“But what’s in the package, Rahid? I told you I won’t have anything to do with drugs. I’m not that kind of man. I’m an educated man, an engineer. I don’t believe in that kind of work!”

Rahid switches once again, his tone more threatening: “What I’m hearing you say is that you’re not man enough to ride the subway out to the last stop in the west. I’ve got guys doing similar jobs for me – German guys, actually – who are exposed to much more danger. Imagine you went all the way to Frankfurt or Hamburg with a package – that’s what Mohammad here does for me! He’s done it twice now!”

Ahmed continued to protest, “I don’t do that kind of work. I don’t believe in it.”

“This is not a big deal. Not for Mohammad, not for the German guys.”

All the while, Ahmed’s friend stays in the background. Rahid makes it clear with his body language that this is to be a tete-a-tete, and that no one else needs to be close by. Suddenly he pulls a cheap orange cutter knife out of the right-hand side pocket of his cargo pants, and shouting, “You’re dishonouring me! You’re disrespecting my work! I can’t stand for that,” he plunges the knife into Ahmed’s left shoulder. After thrusting it in, he moves it forcefully downwards in a diagonal cut. For Ahmed it feels like a sudden, deep electric shock. He yells out in pain. Rahid removes the knife and plunges it into Ahmed again, this time into his left lower arm. “You won’t forget this day in your entire life!” he hisses at him.

It’s mid-afternoon, and the corner of Sonnenallee and Reuterstraße is far from empty. Passersby start to gather round; Ahmed’s friend takes a few steps forward. At first, no one takes any action, just drawn to the shouts and the blood.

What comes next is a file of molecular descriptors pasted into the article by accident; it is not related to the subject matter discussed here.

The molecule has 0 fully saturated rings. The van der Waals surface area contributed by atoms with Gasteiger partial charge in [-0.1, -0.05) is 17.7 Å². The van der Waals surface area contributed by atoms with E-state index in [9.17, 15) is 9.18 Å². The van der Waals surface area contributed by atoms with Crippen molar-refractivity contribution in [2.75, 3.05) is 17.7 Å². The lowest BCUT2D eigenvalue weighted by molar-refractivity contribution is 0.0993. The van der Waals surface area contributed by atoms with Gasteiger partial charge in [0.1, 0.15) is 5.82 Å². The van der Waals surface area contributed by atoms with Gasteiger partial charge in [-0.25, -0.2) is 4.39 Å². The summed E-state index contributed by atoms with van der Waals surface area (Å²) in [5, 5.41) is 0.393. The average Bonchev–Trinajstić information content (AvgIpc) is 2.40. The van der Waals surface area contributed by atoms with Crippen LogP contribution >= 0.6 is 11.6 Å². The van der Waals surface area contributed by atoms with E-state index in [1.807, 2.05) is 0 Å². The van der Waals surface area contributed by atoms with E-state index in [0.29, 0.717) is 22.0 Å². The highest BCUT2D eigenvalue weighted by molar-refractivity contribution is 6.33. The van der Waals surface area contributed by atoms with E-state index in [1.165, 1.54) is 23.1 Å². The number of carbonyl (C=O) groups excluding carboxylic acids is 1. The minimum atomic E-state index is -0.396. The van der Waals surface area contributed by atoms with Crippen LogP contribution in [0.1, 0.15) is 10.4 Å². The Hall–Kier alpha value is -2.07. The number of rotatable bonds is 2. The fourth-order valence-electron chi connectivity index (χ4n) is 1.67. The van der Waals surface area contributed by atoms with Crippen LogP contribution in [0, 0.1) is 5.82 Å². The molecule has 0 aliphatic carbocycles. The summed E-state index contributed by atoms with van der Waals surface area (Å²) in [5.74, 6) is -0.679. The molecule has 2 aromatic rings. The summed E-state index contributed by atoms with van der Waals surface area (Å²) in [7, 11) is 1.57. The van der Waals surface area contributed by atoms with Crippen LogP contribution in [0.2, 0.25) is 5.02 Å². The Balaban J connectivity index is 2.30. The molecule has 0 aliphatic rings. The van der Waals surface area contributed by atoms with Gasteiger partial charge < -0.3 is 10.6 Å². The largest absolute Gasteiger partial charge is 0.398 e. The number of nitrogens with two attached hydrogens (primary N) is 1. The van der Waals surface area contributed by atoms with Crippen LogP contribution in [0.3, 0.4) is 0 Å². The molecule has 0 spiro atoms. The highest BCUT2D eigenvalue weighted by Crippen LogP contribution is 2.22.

When Rahid pulls the knife out a second time, seemingly the only thing on his mind cutting Ahmed yet again, Ahmed gathers his remaining strength, turned his uninjured shoulder towards Rahid, who was quite a bit shorter, and tackles him. Both tumble to the ground. Now, finally, a couple men pull them apart. Ahmed feels greatly weakened by the loss of blood. On the edge of his vision, he notices a traditionally dressed woman in a long white dress calling out a prayer to Allah in a lamenting tone. Rahid, who has not been injured, stands up quickly, wanting to regain his dignity, carefully brushing the dirt from the ground off his trousers and straightening his shirt. To Ahmed’s surprise, he does not run away, does not seem to think he has any retribution to fear nor anything to be ashamed of. He simply walks back up Sonnenallee towards Hermannplatz.

Ahmed’s friend takes off his T-shirt and makes a makeshift tourniquet around his left arm. He also asks a girl standing close by to call an ambulance. The blood is flowing fast and heavy. Ahmed feels weak, dizzy. He wants to lie down and hug his limbs close to his body, but his friend keeps talking to him, pleading with him to stay awake, stay conscious.

I met Ahmed at the police station, where I was called in to act as interpreter when he gave his witness statement. Below his lightweight beige linen shirt, his shoulder and arm were bound in many layers of gauze. With huge, piercing dark brown eyes, he kept trying to establish eye contact with me. The two cops were more concerned with getting his statement formulated correctly in the computer. And anyway: who knows how many stories like his they hear in a week?

“I want to make sure Rahid is brought to justice,” he stated firmly. “He claimed I was too much of a coward to go to the cops. But I’m here. I wish for justice to be done!” In response to their question, he said: “Yes, I would recognize him again.”

Following the good hour spent documenting his statement, the cop, Ahmed and I walked down the stairs together. I was torn up inside by Ahmed’s story. As Ahmed and I left the building together, I said, “Hey, well, umm – good luck!” A good head taller than me, he smiled a sad smile in his slightly stooped, well-bred manner, nodded and turned to walk in the opposite direction.

I have no idea whether Ahmed is still in the country. Or whether the police have made an effort to bring in Rahid for questioning.